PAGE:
June 17: The Arab states sign the "Treaty of Joint Defense and Economic Corporation Between the States of the Arab League."
June 21: The port of Eilat is opened with the arrival of a ship from Aden containing religious objects of the Yemenite Jews.
June 29: The state budget for 1950-51 is finally approved.
July 5 : Israel enacts the Law of Return, which guarantees the right of every Jew to immigrate to israel and to become a citizen immediately upon arrival. An Israeli citizen is allowed to retain the previous nationality.
July: The Swedish government announces the exchange of notes with Israel over the assassination of Count Folke Bernadotte in Jerusalem and considers the case as closed.
July: Prime Minister David Ben Gurion and Jacob Blaustein, president of the American Jewish Committee, clarify the relationship between Israel and American Jews. Israel recognizes the full independence of the American Diaspora and of aliyah as a free choice of each American Jew.
July 31 : Israel announces the rationing of clothing and footwear. Public resentment results in a consumer revolt and a thriving black market.
The Knesset passes the Development Authority (Transfer of Property) Law.
September 6: A decision is made to float the first State of Israel Bond issue in the United States with the aim of aiding Israel in developing its economic infrastructure and absorbing the immigrants.
September 24: The Israeli Army Radio (Galei Zahal) starts broadcasting.
September 27: After a hiatus of 15 years, the 3rd Maccabiah opens in Tel Aviv.
September 30: A new economic program is announced by the government.
September: Israel and Great Britain sign an air pact. Lod becomes an important link in the air communication of the British Commonwealth. El Al is allowed to operate a Lod - America service via London.
September: The UN Palestine Conciliation Committee, consisting of France, Turkey and the U. S., reports to the General Assembly that Israel wants to negotiate directly, the Arabs want to negotiate indirectly; Arabs condition the negotiations upon Israel receiving back and compensating refugees, while Israel is ready to take 100.000 refugees as part of a peace settlement; Arabs insist on the reversion to partition borders, while Israel wants to maintain the existing borders.
September: India recognizes Israel de facto and de jure.
October 3: Prime Minister David Ben Gurion heads an anti-black market campaign. He appeals to the public to end such purchase practices.
October 15: A government crisis erupts over David Ben Gurion's decision to dismantle the ministry of supply and rationing and to appoint a business figure as minister of commerce and industry. The United Religious Front is opposed. Ben Gurion and the government resign. President Dr. Chaim Weizmann assigns Ben Gurion the task to form a new government.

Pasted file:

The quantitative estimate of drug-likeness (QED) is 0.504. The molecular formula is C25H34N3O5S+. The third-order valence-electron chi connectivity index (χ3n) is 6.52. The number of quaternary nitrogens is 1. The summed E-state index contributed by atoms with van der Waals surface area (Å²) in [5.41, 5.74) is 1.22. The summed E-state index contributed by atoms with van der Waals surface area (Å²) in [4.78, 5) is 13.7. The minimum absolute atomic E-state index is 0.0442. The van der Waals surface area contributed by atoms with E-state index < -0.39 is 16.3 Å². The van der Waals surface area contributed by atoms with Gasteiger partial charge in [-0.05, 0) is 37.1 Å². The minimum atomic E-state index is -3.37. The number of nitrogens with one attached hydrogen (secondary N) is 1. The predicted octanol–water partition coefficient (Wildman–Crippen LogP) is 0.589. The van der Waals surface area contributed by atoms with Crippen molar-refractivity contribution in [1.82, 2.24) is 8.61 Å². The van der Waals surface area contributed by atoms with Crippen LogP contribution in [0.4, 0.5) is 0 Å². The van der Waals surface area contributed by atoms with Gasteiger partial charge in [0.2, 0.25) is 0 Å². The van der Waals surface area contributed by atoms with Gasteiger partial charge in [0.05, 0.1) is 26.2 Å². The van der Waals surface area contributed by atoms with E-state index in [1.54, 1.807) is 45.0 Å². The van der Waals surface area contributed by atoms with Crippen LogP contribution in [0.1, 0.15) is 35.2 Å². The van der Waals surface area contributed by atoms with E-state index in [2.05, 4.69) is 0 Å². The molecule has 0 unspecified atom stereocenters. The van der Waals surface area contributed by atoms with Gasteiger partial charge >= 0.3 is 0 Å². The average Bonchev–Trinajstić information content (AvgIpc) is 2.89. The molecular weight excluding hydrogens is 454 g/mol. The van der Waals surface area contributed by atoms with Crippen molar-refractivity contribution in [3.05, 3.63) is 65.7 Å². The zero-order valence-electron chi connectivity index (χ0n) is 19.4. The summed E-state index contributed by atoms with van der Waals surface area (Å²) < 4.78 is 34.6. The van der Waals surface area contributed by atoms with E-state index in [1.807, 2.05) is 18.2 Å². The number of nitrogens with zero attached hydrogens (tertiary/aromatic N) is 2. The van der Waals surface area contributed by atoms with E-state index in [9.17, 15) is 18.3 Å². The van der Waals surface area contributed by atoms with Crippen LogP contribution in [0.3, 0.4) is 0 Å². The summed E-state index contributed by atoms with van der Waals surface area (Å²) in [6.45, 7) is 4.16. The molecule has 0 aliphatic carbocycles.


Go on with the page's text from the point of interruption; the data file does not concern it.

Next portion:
October 17: Ben Gurion forms a minority government consisting of Mapai (7 ministers) and the Sephardi Party (1 minister). The Knesset does not approve.
October 19: President Weizmann assigns Pinhas Rosen of the Progressives the task to form a government.
October 23 : The UN Palestine Conciliation Commission issues a supplemental report. It recommends that Jews and Arabs should engage in direct negotiations for peace under the auspices of the UN, and the return of as many Arabs refugees to Israel as would be consistent with their own best interests, payment of compensation to those who did not return, and their resettlement in Arab countries with UN technical and financial assistance.
October: Only one third of the hoped housing units are built.
November 2: David Ben Gurion forms a new government.
The U. S. demands that Israel pays compensation to the Arab refugees.
November 3: UN General Assmbly Resolution 377 A, B, C.
November 14: First municipal elections in Israel. There is a large drop for Mapai and a gain for the General Zionists.
December 2: UN General Assembly Resolution 393 (V).
December 5: Sweden proposes an international regime for the holy places.
December 14: UN General Assembly Resolution 394.
December: A confrontation between Jordan and Israel at the Km 78 point on the road to Eilat is mediated by UN observers.
Menachem Begin writes "The Revolt", an account of his underground activities as leader of Etzel.
The publication of a scholarly encyclopedia of the Bible begins in Jerusalem.
Israeli scholar Yitzhak Heinemann (1876-1957) publishes "The Ways of Midrash", a comprehensive study of rabbinical methods of interpretation.
A population census brings the following results: 1, 029,000 Jews and more than 150,000 Arabs.